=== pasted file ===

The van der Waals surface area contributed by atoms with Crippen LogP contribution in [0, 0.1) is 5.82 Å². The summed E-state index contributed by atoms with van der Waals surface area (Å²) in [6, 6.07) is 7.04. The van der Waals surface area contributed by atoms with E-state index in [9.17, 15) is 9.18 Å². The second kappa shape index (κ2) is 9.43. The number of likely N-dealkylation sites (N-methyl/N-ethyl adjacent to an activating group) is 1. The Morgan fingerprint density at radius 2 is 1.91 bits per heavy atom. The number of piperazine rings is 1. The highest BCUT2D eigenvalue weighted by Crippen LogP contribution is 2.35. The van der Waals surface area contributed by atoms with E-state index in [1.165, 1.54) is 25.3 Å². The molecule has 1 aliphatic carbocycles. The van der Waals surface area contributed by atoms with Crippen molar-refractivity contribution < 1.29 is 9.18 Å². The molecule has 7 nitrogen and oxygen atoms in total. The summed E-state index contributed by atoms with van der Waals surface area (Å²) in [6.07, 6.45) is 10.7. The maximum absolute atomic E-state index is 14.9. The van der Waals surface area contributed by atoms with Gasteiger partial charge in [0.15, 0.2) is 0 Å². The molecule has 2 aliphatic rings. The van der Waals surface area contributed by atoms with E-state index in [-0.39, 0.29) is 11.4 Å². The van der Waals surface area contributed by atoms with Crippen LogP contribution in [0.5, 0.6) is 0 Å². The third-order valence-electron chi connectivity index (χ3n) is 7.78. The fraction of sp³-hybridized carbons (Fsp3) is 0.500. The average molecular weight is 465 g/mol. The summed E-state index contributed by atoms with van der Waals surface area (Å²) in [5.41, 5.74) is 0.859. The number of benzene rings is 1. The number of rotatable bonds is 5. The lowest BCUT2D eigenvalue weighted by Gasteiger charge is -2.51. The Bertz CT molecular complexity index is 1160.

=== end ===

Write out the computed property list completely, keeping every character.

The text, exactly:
The van der Waals surface area contributed by atoms with Crippen LogP contribution in [0, 0.1) is 5.82 Å². The summed E-state index contributed by atoms with van der Waals surface area (Å²) in [6, 6.07) is 7.04. The van der Waals surface area contributed by atoms with E-state index in [9.17, 15) is 9.18 Å². The second kappa shape index (κ2) is 9.43. The number of likely N-dealkylation sites (N-methyl/N-ethyl adjacent to an activating group) is 1. The Morgan fingerprint density at radius 2 is 1.91 bits per heavy atom. The number of piperazine rings is 1. The highest BCUT2D eigenvalue weighted by Crippen LogP contribution is 2.35. The van der Waals surface area contributed by atoms with E-state index in [1.165, 1.54) is 25.3 Å². The molecule has 1 aliphatic carbocycles. The van der Waals surface area contributed by atoms with Crippen molar-refractivity contribution < 1.29 is 9.18 Å². The molecule has 7 nitrogen and oxygen atoms in total. The summed E-state index contributed by atoms with van der Waals surface area (Å²) in [6.07, 6.45) is 10.7. The maximum absolute atomic E-state index is 14.9. The van der Waals surface area contributed by atoms with Gasteiger partial charge in [0.15, 0.2) is 0 Å². The molecule has 2 aliphatic rings. The van der Waals surface area contributed by atoms with E-state index in [-0.39, 0.29) is 11.4 Å². The van der Waals surface area contributed by atoms with Crippen LogP contribution in [0.5, 0.6) is 0 Å². The third-order valence-electron chi connectivity index (χ3n) is 7.78. The fraction of sp³-hybridized carbons (Fsp3) is 0.500. The average molecular weight is 465 g/mol. The summed E-state index contributed by atoms with van der Waals surface area (Å²) in [5.41, 5.74) is 0.859. The number of benzene rings is 1. The number of rotatable bonds is 5. The lowest BCUT2D eigenvalue weighted by Gasteiger charge is -2.51. The Bertz CT molecular complexity index is 1160.